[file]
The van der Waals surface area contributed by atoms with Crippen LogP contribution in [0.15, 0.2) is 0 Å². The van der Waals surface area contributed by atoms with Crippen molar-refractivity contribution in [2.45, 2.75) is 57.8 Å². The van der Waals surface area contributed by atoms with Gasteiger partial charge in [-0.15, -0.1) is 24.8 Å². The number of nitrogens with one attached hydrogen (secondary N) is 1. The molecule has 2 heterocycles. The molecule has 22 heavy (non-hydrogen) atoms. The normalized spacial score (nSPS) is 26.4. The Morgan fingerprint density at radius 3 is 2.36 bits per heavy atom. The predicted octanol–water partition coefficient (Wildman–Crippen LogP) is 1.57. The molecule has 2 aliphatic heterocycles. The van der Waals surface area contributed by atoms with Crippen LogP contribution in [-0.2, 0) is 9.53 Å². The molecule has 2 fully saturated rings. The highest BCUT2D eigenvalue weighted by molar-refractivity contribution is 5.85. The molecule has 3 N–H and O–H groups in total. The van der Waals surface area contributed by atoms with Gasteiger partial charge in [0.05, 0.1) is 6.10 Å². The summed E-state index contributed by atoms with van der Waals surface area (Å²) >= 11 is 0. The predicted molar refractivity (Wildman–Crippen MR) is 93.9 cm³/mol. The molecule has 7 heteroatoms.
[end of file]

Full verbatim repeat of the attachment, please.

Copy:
The van der Waals surface area contributed by atoms with Crippen LogP contribution in [0.15, 0.2) is 0 Å². The van der Waals surface area contributed by atoms with Crippen molar-refractivity contribution in [2.45, 2.75) is 57.8 Å². The van der Waals surface area contributed by atoms with Gasteiger partial charge in [-0.15, -0.1) is 24.8 Å². The number of nitrogens with one attached hydrogen (secondary N) is 1. The molecule has 2 heterocycles. The molecule has 22 heavy (non-hydrogen) atoms. The normalized spacial score (nSPS) is 26.4. The Morgan fingerprint density at radius 3 is 2.36 bits per heavy atom. The predicted octanol–water partition coefficient (Wildman–Crippen LogP) is 1.57. The molecule has 2 aliphatic heterocycles. The van der Waals surface area contributed by atoms with Crippen LogP contribution in [-0.2, 0) is 9.53 Å². The molecule has 2 fully saturated rings. The highest BCUT2D eigenvalue weighted by molar-refractivity contribution is 5.85. The molecule has 3 N–H and O–H groups in total. The van der Waals surface area contributed by atoms with Gasteiger partial charge in [0.05, 0.1) is 6.10 Å². The summed E-state index contributed by atoms with van der Waals surface area (Å²) >= 11 is 0. The predicted molar refractivity (Wildman–Crippen MR) is 93.9 cm³/mol. The molecule has 7 heteroatoms.